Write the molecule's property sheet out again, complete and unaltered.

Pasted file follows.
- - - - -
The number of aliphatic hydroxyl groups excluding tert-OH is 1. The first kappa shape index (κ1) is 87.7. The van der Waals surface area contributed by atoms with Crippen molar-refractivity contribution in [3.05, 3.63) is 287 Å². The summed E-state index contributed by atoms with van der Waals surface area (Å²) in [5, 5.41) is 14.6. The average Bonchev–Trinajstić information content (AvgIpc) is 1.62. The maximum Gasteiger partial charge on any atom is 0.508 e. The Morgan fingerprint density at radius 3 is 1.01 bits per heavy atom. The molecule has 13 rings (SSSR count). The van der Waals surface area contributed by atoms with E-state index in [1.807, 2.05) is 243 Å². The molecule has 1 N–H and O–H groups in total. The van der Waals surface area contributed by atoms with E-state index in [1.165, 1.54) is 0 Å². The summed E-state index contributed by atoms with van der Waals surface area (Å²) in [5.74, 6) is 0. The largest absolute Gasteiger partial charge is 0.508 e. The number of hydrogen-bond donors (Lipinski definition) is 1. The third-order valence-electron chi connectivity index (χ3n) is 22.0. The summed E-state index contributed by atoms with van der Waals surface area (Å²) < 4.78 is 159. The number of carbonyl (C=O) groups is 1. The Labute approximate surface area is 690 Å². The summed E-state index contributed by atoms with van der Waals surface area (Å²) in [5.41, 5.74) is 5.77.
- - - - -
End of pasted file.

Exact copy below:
The number of aliphatic hydroxyl groups excluding tert-OH is 1. The first kappa shape index (κ1) is 87.7. The van der Waals surface area contributed by atoms with Crippen molar-refractivity contribution in [3.05, 3.63) is 287 Å². The summed E-state index contributed by atoms with van der Waals surface area (Å²) in [5, 5.41) is 14.6. The average Bonchev–Trinajstić information content (AvgIpc) is 1.62. The maximum Gasteiger partial charge on any atom is 0.508 e. The Morgan fingerprint density at radius 3 is 1.01 bits per heavy atom. The molecule has 13 rings (SSSR count). The van der Waals surface area contributed by atoms with E-state index in [1.807, 2.05) is 243 Å². The molecule has 1 N–H and O–H groups in total. The van der Waals surface area contributed by atoms with E-state index in [1.165, 1.54) is 0 Å². The summed E-state index contributed by atoms with van der Waals surface area (Å²) in [5.74, 6) is 0. The largest absolute Gasteiger partial charge is 0.508 e. The number of hydrogen-bond donors (Lipinski definition) is 1. The third-order valence-electron chi connectivity index (χ3n) is 22.0. The summed E-state index contributed by atoms with van der Waals surface area (Å²) < 4.78 is 159. The number of carbonyl (C=O) groups is 1. The Labute approximate surface area is 690 Å². The summed E-state index contributed by atoms with van der Waals surface area (Å²) in [5.41, 5.74) is 5.77.